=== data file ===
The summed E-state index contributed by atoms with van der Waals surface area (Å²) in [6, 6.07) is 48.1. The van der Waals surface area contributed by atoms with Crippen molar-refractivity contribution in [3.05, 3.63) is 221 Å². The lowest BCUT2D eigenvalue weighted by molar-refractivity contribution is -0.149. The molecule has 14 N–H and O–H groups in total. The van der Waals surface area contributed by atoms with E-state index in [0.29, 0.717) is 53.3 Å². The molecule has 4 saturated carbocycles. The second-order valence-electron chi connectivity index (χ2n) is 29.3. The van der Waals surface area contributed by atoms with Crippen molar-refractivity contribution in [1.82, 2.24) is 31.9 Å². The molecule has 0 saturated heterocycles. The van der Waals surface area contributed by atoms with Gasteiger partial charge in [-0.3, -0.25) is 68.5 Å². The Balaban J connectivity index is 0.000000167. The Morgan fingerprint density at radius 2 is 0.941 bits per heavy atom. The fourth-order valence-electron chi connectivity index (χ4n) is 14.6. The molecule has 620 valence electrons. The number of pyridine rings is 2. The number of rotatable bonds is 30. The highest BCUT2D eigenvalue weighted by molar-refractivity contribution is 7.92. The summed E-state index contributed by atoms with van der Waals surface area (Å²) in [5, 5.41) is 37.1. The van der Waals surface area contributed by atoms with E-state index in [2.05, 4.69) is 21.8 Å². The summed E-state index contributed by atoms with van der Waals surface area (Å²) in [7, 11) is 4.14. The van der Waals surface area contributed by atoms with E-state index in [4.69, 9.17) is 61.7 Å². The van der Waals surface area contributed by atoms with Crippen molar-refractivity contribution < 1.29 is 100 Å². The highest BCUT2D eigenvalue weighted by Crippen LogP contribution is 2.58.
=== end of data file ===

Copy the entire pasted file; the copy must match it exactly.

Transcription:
The summed E-state index contributed by atoms with van der Waals surface area (Å²) in [6, 6.07) is 48.1. The van der Waals surface area contributed by atoms with Crippen molar-refractivity contribution in [3.05, 3.63) is 221 Å². The lowest BCUT2D eigenvalue weighted by molar-refractivity contribution is -0.149. The molecule has 14 N–H and O–H groups in total. The van der Waals surface area contributed by atoms with E-state index in [0.29, 0.717) is 53.3 Å². The molecule has 4 saturated carbocycles. The second-order valence-electron chi connectivity index (χ2n) is 29.3. The van der Waals surface area contributed by atoms with Crippen molar-refractivity contribution in [1.82, 2.24) is 31.9 Å². The molecule has 0 saturated heterocycles. The van der Waals surface area contributed by atoms with Gasteiger partial charge in [-0.3, -0.25) is 68.5 Å². The Balaban J connectivity index is 0.000000167. The Morgan fingerprint density at radius 2 is 0.941 bits per heavy atom. The fourth-order valence-electron chi connectivity index (χ4n) is 14.6. The molecule has 620 valence electrons. The number of pyridine rings is 2. The number of rotatable bonds is 30. The highest BCUT2D eigenvalue weighted by molar-refractivity contribution is 7.92. The summed E-state index contributed by atoms with van der Waals surface area (Å²) in [5, 5.41) is 37.1. The van der Waals surface area contributed by atoms with E-state index in [2.05, 4.69) is 21.8 Å². The summed E-state index contributed by atoms with van der Waals surface area (Å²) in [7, 11) is 4.14. The van der Waals surface area contributed by atoms with E-state index in [4.69, 9.17) is 61.7 Å². The van der Waals surface area contributed by atoms with Crippen molar-refractivity contribution < 1.29 is 100 Å². The highest BCUT2D eigenvalue weighted by Crippen LogP contribution is 2.58.